Hardcore is an odd beast. Visceral energy is its stock-in-trade. All too often it paints itself into a corner and whatever it has to stay is lost in a blur of downstrokes and angry intentions. Then somebody works out that you can play with dynamics and (shock!) melodies.
Perth band Leeches! stand out because they can do both. “Blurred Visions” is compelling, surging punk rock that seethes and burns - but also surprises with its no-nonsense harmonies and skilful playing. It reminds of Massappeal’s more creative stuff or even Off! That’s no faint praise.
Headliner Kim Salmon: No fish out of water. Campbell Manderson photo
Every time I go to Melbourne, something elbows me in the ribs and, somehow, things don’t go according to plan. The last few weeks have been short pay weeks, so I didn’t have quite enough dosh as I expected.
Of course, I had also completely forgotten that hotels now want a deposit against impromptu extra day stays and so forth, just in case you take the toaster into the shower or, to settle an argument, see how just far down the emergency stairs you can surf on the bed.
So, somewhat impoverished, I set off for St Kilda, a once-magical place of genteelly-crumbling art deco, dread gangsters (the real kind), assorted equally impoverished students, musicians, dealers and migrants and so on and so on. The event is the 16th A Day By The Green, a long-running Melbourne rock and roll institution.
Four years into their re-birth, Australian pop-rock champions the Sunnyboys are unleashing a live album on CD. “Best Seat In The House” was recorded at Enmore Theatre in March 2015 and will be released on February 27 through Feel Presents and Inertia.
You can read our live review here but rest assured that the band was in blistering form, playing with as much energy and vitality as they did in their first life more than 30 years ago.
Tracks include live favourites “Tunnel Of Love”, “I’m Shakin’” and “The Seeker” plus the hits “Happy Man”, “Show Me Some Discipline”, “You Need A Friend” and “Alone With You”.
About that band name: These guys hail from Ballarat in regional Victoria, Australia. Their touring schedule is unlikely to include the USA after they unwittingly named themselves with a derisive term for African Americans. You Yanks may know the term but it's almost unheard of in Australia. The faux pas is a pity because this album is a cracker.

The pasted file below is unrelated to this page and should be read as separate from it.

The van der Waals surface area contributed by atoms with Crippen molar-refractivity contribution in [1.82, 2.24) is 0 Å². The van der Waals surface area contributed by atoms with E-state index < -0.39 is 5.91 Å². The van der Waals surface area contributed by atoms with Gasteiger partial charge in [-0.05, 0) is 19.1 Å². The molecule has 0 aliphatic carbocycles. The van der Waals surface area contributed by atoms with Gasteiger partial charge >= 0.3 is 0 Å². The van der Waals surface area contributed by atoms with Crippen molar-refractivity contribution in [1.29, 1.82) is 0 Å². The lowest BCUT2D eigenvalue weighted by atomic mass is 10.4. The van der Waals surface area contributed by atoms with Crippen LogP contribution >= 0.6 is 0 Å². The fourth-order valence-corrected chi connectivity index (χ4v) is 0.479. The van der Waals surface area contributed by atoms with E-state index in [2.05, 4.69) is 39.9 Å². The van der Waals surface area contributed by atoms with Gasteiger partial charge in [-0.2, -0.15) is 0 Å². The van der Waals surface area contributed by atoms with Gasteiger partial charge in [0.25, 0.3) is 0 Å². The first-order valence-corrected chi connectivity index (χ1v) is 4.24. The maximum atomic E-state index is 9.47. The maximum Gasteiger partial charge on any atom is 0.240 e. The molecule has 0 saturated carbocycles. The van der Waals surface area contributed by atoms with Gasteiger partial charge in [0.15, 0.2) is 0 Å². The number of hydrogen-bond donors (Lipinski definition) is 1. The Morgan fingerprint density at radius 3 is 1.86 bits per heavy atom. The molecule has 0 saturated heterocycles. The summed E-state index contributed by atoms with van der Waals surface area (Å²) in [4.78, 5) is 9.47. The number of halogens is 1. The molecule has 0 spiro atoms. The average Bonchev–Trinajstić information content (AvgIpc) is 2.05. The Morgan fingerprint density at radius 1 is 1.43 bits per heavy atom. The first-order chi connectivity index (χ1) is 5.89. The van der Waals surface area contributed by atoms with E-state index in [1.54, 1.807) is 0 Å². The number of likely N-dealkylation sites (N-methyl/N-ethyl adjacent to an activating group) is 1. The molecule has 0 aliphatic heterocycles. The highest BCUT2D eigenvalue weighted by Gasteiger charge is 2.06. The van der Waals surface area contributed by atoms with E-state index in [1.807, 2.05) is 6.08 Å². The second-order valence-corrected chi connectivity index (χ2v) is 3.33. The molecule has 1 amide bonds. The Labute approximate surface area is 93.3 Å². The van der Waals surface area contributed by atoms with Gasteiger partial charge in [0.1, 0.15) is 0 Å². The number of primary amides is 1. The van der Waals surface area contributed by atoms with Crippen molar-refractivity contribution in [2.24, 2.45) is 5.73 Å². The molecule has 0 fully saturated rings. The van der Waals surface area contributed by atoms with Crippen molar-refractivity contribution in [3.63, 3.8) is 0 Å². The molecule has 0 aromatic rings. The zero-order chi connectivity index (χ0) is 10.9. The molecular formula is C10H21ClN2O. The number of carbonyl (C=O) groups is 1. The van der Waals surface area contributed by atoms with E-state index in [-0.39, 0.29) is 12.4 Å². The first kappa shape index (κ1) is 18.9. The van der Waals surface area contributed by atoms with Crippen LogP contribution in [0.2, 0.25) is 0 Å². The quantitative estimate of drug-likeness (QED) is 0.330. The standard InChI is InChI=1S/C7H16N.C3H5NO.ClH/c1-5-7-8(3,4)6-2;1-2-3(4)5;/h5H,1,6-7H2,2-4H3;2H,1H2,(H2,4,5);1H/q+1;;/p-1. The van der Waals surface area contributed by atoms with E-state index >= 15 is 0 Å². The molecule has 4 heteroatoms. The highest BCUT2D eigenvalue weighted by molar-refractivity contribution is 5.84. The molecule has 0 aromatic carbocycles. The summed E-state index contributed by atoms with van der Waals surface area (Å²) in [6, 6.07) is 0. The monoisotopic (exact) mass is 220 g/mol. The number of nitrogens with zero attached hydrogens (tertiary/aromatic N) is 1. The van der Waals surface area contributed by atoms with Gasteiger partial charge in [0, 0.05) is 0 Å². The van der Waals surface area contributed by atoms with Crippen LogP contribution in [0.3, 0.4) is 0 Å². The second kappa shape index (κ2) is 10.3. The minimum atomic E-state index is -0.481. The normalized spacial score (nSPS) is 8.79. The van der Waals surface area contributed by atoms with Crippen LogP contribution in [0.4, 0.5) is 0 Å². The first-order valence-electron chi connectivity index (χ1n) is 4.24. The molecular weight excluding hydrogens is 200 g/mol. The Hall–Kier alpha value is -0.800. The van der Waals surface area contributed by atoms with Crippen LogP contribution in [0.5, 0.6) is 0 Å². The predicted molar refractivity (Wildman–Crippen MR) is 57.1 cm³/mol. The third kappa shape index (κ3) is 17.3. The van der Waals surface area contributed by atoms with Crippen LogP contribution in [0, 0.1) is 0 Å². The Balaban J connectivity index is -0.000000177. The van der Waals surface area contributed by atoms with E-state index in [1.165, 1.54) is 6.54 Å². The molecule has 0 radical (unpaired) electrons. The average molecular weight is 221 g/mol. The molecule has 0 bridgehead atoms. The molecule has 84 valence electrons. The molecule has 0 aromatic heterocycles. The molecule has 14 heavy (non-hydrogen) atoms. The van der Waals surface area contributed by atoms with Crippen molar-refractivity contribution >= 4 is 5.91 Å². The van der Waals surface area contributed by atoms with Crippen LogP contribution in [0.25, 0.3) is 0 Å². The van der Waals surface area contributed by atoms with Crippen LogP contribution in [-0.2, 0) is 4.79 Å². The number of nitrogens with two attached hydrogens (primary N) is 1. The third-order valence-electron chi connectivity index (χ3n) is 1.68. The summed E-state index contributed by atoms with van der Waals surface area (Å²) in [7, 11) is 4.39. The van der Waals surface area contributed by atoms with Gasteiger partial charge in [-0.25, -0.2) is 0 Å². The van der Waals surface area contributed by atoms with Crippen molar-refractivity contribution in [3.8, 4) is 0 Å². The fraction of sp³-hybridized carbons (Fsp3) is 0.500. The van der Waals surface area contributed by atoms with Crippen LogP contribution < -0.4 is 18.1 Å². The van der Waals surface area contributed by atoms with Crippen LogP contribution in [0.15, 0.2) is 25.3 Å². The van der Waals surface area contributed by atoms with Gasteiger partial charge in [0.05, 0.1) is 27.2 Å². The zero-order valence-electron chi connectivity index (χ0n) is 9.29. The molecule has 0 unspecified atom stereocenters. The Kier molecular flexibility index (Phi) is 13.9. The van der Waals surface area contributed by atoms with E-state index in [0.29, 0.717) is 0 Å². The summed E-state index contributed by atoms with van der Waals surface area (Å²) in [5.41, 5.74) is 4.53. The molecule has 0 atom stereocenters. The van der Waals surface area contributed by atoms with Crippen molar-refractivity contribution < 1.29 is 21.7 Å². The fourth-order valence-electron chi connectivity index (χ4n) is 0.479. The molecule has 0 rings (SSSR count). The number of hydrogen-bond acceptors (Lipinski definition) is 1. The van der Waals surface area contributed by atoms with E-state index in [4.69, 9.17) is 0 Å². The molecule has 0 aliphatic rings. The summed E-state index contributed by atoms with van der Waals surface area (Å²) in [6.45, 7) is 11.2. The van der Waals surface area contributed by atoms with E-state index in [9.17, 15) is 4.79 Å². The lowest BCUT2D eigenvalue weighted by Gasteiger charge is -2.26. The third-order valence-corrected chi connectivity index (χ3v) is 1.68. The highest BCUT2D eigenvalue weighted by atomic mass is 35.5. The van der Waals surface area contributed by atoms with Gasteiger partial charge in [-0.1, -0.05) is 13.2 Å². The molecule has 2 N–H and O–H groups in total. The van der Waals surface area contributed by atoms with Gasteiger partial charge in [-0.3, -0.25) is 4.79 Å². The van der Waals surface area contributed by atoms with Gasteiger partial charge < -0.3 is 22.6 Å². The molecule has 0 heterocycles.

“Should’ve Stayed Home” is a big step up from the debut record, “Devil’s Road”. It’s fuzzier, dirtier, nastier and more in your face. There’s a foot planted in rock and roll’s nursery (that’d be the 1950s) but they’ve taken it to a new sonic level.
Originally a member of South American garage band Los Peyotes, Rolando Bruno is now a solo artist in his own right. He’s peddling the weirdest brew of salsa-garage-exotica heard outside of an Buenos Aires coke den.
Los Peyotes were on Dirty Water Records. Rolando dipped his toe in the solo artist water while still with them. Voodoo Rhythm Records is his new home. The label has a habit of signing weird and wonderful one-man bands (case-in-point: its owner Beat-Man) and Bruno is no exception to the rule.
This autobiography by American pop-cum-punk-rock guitarist Frank Secich is a charmer. It’s big on warmth and doesn’t dish the dirt.
Its vignettes sometimes run to less than two pages apiece and are served canape style rather than in large chunks. Its 200 or so pages won’t suck up more than a few days for most people to consume.
Polite charm and gentle humour shine through.
You’d never guess its author spent two years touring with one of America’s most notorious punk bands.
Frank Secich cut his musical teeth in a bunch of Mid-western garage and teen hop bands in the ‘60s, almost cracked the big time with major label signings Blue Ash and was a sideman on bass for the latter-day Dead Boys, with his good mate Stiv Bators.
Secich worked with Stiv in his time as a solo artist for Bomp Records, retired and went on to a second career with Club Wow (with Jimmy Zero) and garage rockers Deadbeat Poets. He’s paid his own dues and those of several other people.
Sydney Northern Beaches-based ambassadors for rock and roll, The Overtones, have scored a coup by landing themselves a spot on the Meatstock barbecue festival at Olympic Park this Saturday.
Always making the most of any opportunities - and playing in front of 5000 people has to qualify as one – The Overtones will use their 3pm spot to launch their debut album.
They’re playing with The Beards, Snowdroppers, Henry Wagons and Blind Ray but too bad if you want a ticket – the first day of the all-weekend event has sold out.
To those who witnessed Ed Kuepper’s live shows last year in which he first aired this new crop of songs, we were set afloat in a dimly-set world and intimate setting.
Ed was sitting on his throne; his approach was self-absorbed, ambient and ethereal, yet focused. With the odd Scotch on the rocks being downed, Kuepper was in fine form.
Want to know what the classic line-up of Johnny Thunders and the Heartbreakers sounded like live? Most of us missed them the first time around and with three of them no longer with us there’s no chance whatsoever of them reforming - at least in this life.
So you’ll just have to settle for listening to “Live At The Village Gate”.
Glad you asked.
“Live At The Village Gate” is a newly-minted album on Los Angeles label Cleopatra Records. It’s out on LP and CD. It was recorded at the legendary jazz venue, The Village Gate, in New York City in 1977. Our review is here.
To many ears, it represents the ultimate recording of the infamous Heartbreakers at their highest peak. No slop, no pop. Pure power and energy that’s powerful enough to level a New York City block. It captures the notoriously drug-addled quartet in clear-eyed form and totally on their game. Out to impress and definitely Down To Kill.